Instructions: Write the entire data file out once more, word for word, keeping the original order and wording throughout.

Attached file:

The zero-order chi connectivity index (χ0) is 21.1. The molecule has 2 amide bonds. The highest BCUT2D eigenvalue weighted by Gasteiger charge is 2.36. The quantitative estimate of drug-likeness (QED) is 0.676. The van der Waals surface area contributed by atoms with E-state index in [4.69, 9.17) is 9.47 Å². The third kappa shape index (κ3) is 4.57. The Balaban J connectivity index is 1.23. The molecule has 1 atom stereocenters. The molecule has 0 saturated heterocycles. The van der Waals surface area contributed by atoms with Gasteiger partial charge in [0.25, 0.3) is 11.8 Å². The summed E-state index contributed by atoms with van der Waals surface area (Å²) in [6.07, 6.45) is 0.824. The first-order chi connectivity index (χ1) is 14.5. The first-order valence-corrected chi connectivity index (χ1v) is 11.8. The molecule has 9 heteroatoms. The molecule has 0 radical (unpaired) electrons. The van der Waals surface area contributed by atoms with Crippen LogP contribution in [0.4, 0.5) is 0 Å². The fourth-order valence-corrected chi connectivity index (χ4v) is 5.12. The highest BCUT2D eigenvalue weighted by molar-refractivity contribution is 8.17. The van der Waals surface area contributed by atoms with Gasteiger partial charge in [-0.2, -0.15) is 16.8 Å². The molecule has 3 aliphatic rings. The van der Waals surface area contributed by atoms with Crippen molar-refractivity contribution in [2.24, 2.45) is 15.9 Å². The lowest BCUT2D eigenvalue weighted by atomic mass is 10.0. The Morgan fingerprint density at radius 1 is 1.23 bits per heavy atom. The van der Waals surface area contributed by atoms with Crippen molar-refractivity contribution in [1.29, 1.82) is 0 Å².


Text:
The zero-order chi connectivity index (χ0) is 21.1. The molecule has 2 amide bonds. The highest BCUT2D eigenvalue weighted by Gasteiger charge is 2.36. The quantitative estimate of drug-likeness (QED) is 0.676. The van der Waals surface area contributed by atoms with E-state index in [4.69, 9.17) is 9.47 Å². The third kappa shape index (κ3) is 4.57. The Balaban J connectivity index is 1.23. The molecule has 1 atom stereocenters. The molecule has 0 saturated heterocycles. The van der Waals surface area contributed by atoms with Gasteiger partial charge in [0.25, 0.3) is 11.8 Å². The summed E-state index contributed by atoms with van der Waals surface area (Å²) in [6.07, 6.45) is 0.824. The first-order chi connectivity index (χ1) is 14.5. The first-order valence-corrected chi connectivity index (χ1v) is 11.8. The molecule has 9 heteroatoms. The molecule has 0 radical (unpaired) electrons. The van der Waals surface area contributed by atoms with Crippen LogP contribution in [0.4, 0.5) is 0 Å². The fourth-order valence-corrected chi connectivity index (χ4v) is 5.12. The highest BCUT2D eigenvalue weighted by molar-refractivity contribution is 8.17. The van der Waals surface area contributed by atoms with Gasteiger partial charge in [-0.2, -0.15) is 16.8 Å². The molecule has 3 aliphatic rings. The van der Waals surface area contributed by atoms with Crippen molar-refractivity contribution in [2.24, 2.45) is 15.9 Å². The lowest BCUT2D eigenvalue weighted by atomic mass is 10.0. The Morgan fingerprint density at radius 1 is 1.23 bits per heavy atom. The van der Waals surface area contributed by atoms with Crippen molar-refractivity contribution in [1.29, 1.82) is 0 Å².